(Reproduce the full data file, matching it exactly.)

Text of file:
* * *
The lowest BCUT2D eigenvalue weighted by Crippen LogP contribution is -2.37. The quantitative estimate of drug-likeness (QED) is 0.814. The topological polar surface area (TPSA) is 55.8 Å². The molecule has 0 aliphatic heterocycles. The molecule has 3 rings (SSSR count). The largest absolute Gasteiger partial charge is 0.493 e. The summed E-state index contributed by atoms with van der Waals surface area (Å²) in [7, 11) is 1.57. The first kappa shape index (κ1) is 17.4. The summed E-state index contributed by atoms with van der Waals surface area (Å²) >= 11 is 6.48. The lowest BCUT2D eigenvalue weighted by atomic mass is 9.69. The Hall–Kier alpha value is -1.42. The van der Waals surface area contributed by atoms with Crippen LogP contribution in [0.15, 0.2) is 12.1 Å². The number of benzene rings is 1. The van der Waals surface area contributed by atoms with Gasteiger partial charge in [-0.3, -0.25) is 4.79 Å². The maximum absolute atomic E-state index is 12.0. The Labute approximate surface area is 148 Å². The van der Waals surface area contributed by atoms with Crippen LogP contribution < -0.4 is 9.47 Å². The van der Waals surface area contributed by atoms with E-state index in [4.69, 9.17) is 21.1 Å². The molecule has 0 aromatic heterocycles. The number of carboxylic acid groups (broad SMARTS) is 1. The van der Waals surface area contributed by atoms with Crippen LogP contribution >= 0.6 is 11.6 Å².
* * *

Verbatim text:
The lowest BCUT2D eigenvalue weighted by Crippen LogP contribution is -2.37. The quantitative estimate of drug-likeness (QED) is 0.814. The topological polar surface area (TPSA) is 55.8 Å². The molecule has 0 aliphatic heterocycles. The molecule has 3 rings (SSSR count). The largest absolute Gasteiger partial charge is 0.493 e. The summed E-state index contributed by atoms with van der Waals surface area (Å²) in [7, 11) is 1.57. The first kappa shape index (κ1) is 17.4. The summed E-state index contributed by atoms with van der Waals surface area (Å²) >= 11 is 6.48. The lowest BCUT2D eigenvalue weighted by atomic mass is 9.69. The Hall–Kier alpha value is -1.42. The van der Waals surface area contributed by atoms with Crippen LogP contribution in [0.15, 0.2) is 12.1 Å². The number of benzene rings is 1. The van der Waals surface area contributed by atoms with Gasteiger partial charge in [-0.3, -0.25) is 4.79 Å². The maximum absolute atomic E-state index is 12.0. The Labute approximate surface area is 148 Å². The van der Waals surface area contributed by atoms with Crippen LogP contribution < -0.4 is 9.47 Å². The van der Waals surface area contributed by atoms with E-state index in [4.69, 9.17) is 21.1 Å². The molecule has 0 aromatic heterocycles. The number of carboxylic acid groups (broad SMARTS) is 1. The van der Waals surface area contributed by atoms with Crippen LogP contribution >= 0.6 is 11.6 Å².